Results From the Phase III JUNIPER Trial Evaluating Abemaciclib in KRAS-Mutated, Advanced NSCLC

On October 10, Eli Lilly and Company announced that its phase III JUNIPER study evaluating abemaciclib (Verzenio), a cyclin-dependent kinase (CDK) 4 and CDK6 inhibitor, as monotherapy in KRAS-mutated, advanced non–small lung cancer (NSCLC) did not meet its primary endpoint of overall survival.

However, an analysis of the secondary study endpoints of both progression-free survival and overall response rate  showed evidence of monotherapy activity in the abemaciclib arm. In addition, the control arm showed a higher overall survival rate than expected based on historical data in this setting. Lilly will submit the data for presentation at a medical meeting in 2018.

“While the outcome is unfortunate for patients with KRAS-mutated, advanced lung cancer, we remain encouraged by the antitumor activity observed with abemaciclib in this form of lung cancer where few clinical advances have been achieved,” said Levi Garraway, MD, PhD, Senior Vice President, Global Development and Medical Affairs, Lilly Oncology.

Dr. Garraway added, “As we analyze secondary endpoints and explore specific patient subgroups in order to better evaluate the prospects for abemaciclib in NSCLC, we will continue to work with the oncology community to inform potential future treatment avenues for patients with KRAS-mutated advanced lung cancer.”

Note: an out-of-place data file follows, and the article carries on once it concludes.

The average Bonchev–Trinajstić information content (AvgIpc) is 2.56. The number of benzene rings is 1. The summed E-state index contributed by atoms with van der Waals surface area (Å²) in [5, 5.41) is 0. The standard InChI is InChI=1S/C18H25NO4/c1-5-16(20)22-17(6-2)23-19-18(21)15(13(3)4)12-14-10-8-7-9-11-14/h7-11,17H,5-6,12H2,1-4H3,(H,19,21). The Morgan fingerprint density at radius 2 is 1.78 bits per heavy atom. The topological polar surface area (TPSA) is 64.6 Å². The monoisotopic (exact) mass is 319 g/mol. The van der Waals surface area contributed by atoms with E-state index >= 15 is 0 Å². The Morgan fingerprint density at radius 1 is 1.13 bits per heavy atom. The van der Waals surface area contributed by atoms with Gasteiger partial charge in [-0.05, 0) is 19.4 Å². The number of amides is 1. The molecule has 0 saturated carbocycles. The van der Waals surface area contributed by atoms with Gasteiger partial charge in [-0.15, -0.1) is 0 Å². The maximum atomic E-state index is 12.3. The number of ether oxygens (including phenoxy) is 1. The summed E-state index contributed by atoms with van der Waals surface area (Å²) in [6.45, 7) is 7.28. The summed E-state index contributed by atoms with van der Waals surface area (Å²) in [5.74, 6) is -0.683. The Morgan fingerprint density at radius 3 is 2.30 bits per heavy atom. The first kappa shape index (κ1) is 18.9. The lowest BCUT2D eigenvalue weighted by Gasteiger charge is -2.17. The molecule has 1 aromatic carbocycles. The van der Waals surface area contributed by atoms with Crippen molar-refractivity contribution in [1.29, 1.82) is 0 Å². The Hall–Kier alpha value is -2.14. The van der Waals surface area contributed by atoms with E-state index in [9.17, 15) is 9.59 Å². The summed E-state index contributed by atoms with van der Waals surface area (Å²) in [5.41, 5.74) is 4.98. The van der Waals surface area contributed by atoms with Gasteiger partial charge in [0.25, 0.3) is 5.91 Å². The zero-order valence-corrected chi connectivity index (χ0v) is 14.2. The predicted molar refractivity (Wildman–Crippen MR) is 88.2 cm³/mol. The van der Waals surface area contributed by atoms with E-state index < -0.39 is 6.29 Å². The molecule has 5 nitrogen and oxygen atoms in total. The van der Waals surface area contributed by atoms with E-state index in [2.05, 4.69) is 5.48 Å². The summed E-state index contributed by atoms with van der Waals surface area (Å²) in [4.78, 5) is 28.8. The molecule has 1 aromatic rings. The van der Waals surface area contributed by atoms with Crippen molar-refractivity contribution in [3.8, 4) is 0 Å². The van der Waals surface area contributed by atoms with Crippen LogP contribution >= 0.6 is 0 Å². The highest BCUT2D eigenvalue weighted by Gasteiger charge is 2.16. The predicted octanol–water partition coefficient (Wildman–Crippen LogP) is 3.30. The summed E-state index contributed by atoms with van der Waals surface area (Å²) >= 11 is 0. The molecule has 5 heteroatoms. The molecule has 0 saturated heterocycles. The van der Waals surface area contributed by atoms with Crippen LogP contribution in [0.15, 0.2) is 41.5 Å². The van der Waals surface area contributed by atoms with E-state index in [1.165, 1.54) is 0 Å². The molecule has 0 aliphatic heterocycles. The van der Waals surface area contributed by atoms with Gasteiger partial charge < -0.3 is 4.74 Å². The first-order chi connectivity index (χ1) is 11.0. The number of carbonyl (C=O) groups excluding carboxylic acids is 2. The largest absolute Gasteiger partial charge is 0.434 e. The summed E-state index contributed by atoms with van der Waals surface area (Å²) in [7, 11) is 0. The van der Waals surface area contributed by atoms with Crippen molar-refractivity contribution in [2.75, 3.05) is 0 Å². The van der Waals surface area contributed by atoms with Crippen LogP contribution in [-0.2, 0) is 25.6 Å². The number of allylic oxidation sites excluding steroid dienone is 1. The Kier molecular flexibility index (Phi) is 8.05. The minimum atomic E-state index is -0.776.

JUNIPER

JUNIPER, a global phase III, interventional, open-label study, was designed to evaluate the efficacy and safety of abemaciclib vs erlotinib in patients with stage IV NSCLC with a detectable KRAS mutation, who have progressed after platinum-based chemotherapy and who may have received one additional systemic therapy. A total of 453 patients were randomized to receive 200 mg of abemaciclib orally twice a day on a continuous dosing schedule, every 12 hours, or 150 mg of erlotinib administered at its approved dose and schedule until disease progression, death, or unacceptable toxicity. The primary endpoint of the study was overall survival, with key secondary endpoints of safety, overall response rate, and progression-free survival. The adverse events were generally consistent with previous studies of abemaciclib, with the most common adverse events being diarrhea, fatigue, decreased appetite, and nausea.

The content in this post has not been reviewed by the American Society of Clinical Oncology, Inc. (ASCO®) and does not necessarily reflect the ideas and opinions of ASCO®.


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